Diocesan News

Ask the Register: why the same prayers?

Q. Why do our priests have to say the same prayers at every Mass? Why can’t they pray from their heart like other clergy do? I think it is much more meaningful than reading the provided prayers.

A. That is a really good question. Thank you for asking it. The prayers that the priest uses at Mass are taken from the Roman Missal, the large book that you see on the altar. In addition to including everything needed for the celebration of the Eucharist, the Roman Missal contains the three main prayers of each individual Mass, that is: the Collect (opening prayer for Mass), the Prayer over the Gifts and the Prayer after Communion.

The Mass, as you know, is the highest form of prayer and is the ultimate gift given to us by Jesus through His Church. To receive the very Body and Blood of Jesus is the greatest act that we can do in any given day.
Over the 20 centuries of Catholic history, the Church has structured and formulated the prayers for the Mass, taking many of the words of the Mass from Jesus Himself and the Scriptures and the witness of the early Church Fathers.

The Eucharistic Prayers make clear that these prayers are offered, not to Christ, but to the Father. It is worship offered to the Father by Jesus as it was at the moment of His passion, death and resurrection, but now it is offered through the priest acting in the person of Christ, and it is offered as well by all of the baptized, who are part of Christ’s Body, the Church. This is the action of Christ’s Body, the Church at Mass.

There are primarily nine Eucharistic Prayers: Four Universal Eucharistic Prayers, (Eucharistic Prayer I, II, III and IV), three for Masses for Children and two for Masses for Reconciliation.

These prayers, as well as the other prayers of the Mass, have incredibly significant meaning, are imbued with lofty aspirations and call upon the Trinity to truly draw us into their very being. The Church believes she has been tasked by Jesus to formulate these prayers for the Eucharist. In doing so, the Church has invited experts in classical languages, liturgy, history, music and many other sacred disciplines to produce the most solemn and sacred action between heaven and earth in the Mass.

Since the Mass is the prayer of the universal Church, priests are asked to use the prayers and words as given to them. I know priests, in other parts of the United States, sometimes ad lib parts of the Mass. I wish they would not do that. Priests are actually bound to celebrate Mass as the Church in the structure that has been given to us. Since the Mass and other sacraments have been entrusted to the Church, no priest has the authority or the right to change any part of the Mass. To do so can easily turn into a production with the priest at the center of the Mass rather than the Lord. For me, at least, I think it can be tempting for the priest who ad libs the Mass to think, ‘I know more than the Church, so I will just make it up as I go.’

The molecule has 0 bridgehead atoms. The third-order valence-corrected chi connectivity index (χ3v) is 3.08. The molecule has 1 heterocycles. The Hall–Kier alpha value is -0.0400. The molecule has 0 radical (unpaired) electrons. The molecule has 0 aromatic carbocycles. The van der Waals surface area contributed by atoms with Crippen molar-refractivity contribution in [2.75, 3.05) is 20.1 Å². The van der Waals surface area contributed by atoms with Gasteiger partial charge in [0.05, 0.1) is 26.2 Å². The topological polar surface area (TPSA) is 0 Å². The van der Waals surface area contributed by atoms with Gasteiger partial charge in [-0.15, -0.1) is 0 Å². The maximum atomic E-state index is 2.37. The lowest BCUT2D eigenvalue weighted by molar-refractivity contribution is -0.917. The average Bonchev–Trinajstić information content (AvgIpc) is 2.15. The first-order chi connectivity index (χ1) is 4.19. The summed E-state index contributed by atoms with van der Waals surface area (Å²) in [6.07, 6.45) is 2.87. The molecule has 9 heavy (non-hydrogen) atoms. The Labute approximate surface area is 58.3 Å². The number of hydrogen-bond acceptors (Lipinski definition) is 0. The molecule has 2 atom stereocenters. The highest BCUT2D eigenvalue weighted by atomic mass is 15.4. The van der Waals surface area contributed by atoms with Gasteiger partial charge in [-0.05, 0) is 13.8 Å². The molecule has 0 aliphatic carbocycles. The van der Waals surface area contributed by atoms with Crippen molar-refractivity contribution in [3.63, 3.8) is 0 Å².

Celebrating the Mass is undoubtedly the highlight of my day and I hope it is for you as well. Just thinking that the Mass is an incredible sacred action that intersects heaven and earth is really beyond imagining.
When I was a young priest, I remember Bishop Flavin (Bishop of Lincoln 1967-92) telling us, “do what the Church asks you to do.” I think that it is pretty good counsel.

Can I suggest a good book on this subject? Father John Riccardo’s “Rerouting.” This book could be a good book for Lent. Also, if your schedule allows it, attending daily Mass is also a great Lenten practice. Again, thanks for your question.

This question was answered by a priest of the Diocese of Lincoln. Write to Ask the Register using our online form, or write to 3700 Sheridan Blvd., Suite 10, Lincoln NE 68506-6100. All questions are subject to editing. Editors decide which questions to publish. Personal questions cannot be answered. People with such questions are urged to take them to their nearest Catholic priest.

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